The Trajectory of Sedentary Behavior from Adolescence to Emerging Adulthood


Alert, Marissa D. (2017). The Trajectory of Sedentary Behavior from Adolescence to Emerging Adulthood.


US adolescents spend up to 8 hours daily in screen time. Efforts to reduce sedentary time have often focused on identifying its correlates. However, little is known about the trajectory of adolescents’ screen time or factors that predict it. This study examined change in screen time from age 13 to 23 and its predictors in a representative US sample. Adolescents (N = 3,705; 46.3% boys) from the National Longitudinal Study of Adolescent to Adult Health’s public-use data self-reported their screen time (hours/week watching TV and videos, and playing video/computer games) in 1994, 1996, 2001 and 2008. Piecewise latent growth models within a cohort-sequential design modelled screen time from ages 13-18 and 19-23 years. Predictors of change for each piece of the model were gender, parental education and limits on screen time, household income, perception of neighborhood safety, race/ethnicity, BMI, physical activity (PA) and employment status. Results indicated that adolescents spent an average of 24.99 hours/week in screen time at age 13 and > 14 hours/week until age 23. Screen time decreased 1.27 hours per week per year from age 13 to 18 then increased .39 hours per week per year from age 19 to 23 (ps < .001). From 13 to 18, decrease in screen time was associated with feeling safe in the one’s neighborhood (b = 2.70, p = .01), having parental limits on screen time (b = 1.22, p = .02), and being Asian American (vs. whites; b = 2.27, p = .02). From 19 to 23, African Americans (b = -1.13, p < .001) and Asian Americans (b = .67, p = .04) had a lower increase compared to whites. More bouts of PA were also associated with lower increase in screen time (b = -.04, p = .03) during emerging adulthood. Participants who were only in school (b = .43, p = .01) or neither in school nor working (b = .91, p < .001) had a greater increase in screen time than those who were only working. Interestingly, screen time increased after the age of 18, a point when many transitions, such as the entry into college, often occur. However, given the high levels of screen time maintained from ages 13 to 23, effective means of curbing screen time during these developmental periods are needed. Focusing on modifiable factors such as parental limits on screen time and physical activity may help to curb this behavior. Since the factors associated with change in screen time from ages 13-18 and 19-23 differed, this may be important to consider when developing interventions to reduce sedentary behavior.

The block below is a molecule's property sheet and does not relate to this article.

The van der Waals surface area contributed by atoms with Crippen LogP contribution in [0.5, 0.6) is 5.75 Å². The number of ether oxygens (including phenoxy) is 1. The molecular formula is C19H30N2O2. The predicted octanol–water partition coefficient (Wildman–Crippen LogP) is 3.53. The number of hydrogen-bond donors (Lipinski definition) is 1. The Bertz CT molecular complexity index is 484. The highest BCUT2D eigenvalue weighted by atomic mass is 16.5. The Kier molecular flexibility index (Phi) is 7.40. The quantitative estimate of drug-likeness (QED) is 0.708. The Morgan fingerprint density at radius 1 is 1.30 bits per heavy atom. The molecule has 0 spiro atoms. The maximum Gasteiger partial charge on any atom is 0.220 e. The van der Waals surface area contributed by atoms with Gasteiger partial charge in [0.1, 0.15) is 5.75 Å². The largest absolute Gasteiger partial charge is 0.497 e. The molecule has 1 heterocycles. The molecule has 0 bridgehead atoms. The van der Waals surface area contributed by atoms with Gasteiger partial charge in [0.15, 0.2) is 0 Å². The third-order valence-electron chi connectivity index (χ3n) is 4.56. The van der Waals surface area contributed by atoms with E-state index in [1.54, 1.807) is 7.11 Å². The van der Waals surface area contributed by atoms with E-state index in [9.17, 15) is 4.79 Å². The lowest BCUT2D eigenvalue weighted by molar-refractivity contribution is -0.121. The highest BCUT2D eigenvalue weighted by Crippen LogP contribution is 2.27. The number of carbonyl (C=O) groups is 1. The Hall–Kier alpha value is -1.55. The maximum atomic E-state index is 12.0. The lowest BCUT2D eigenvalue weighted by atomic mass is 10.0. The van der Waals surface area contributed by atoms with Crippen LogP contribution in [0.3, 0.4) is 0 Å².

sedentary behavior

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Alert, Marissa D.

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University of Miami

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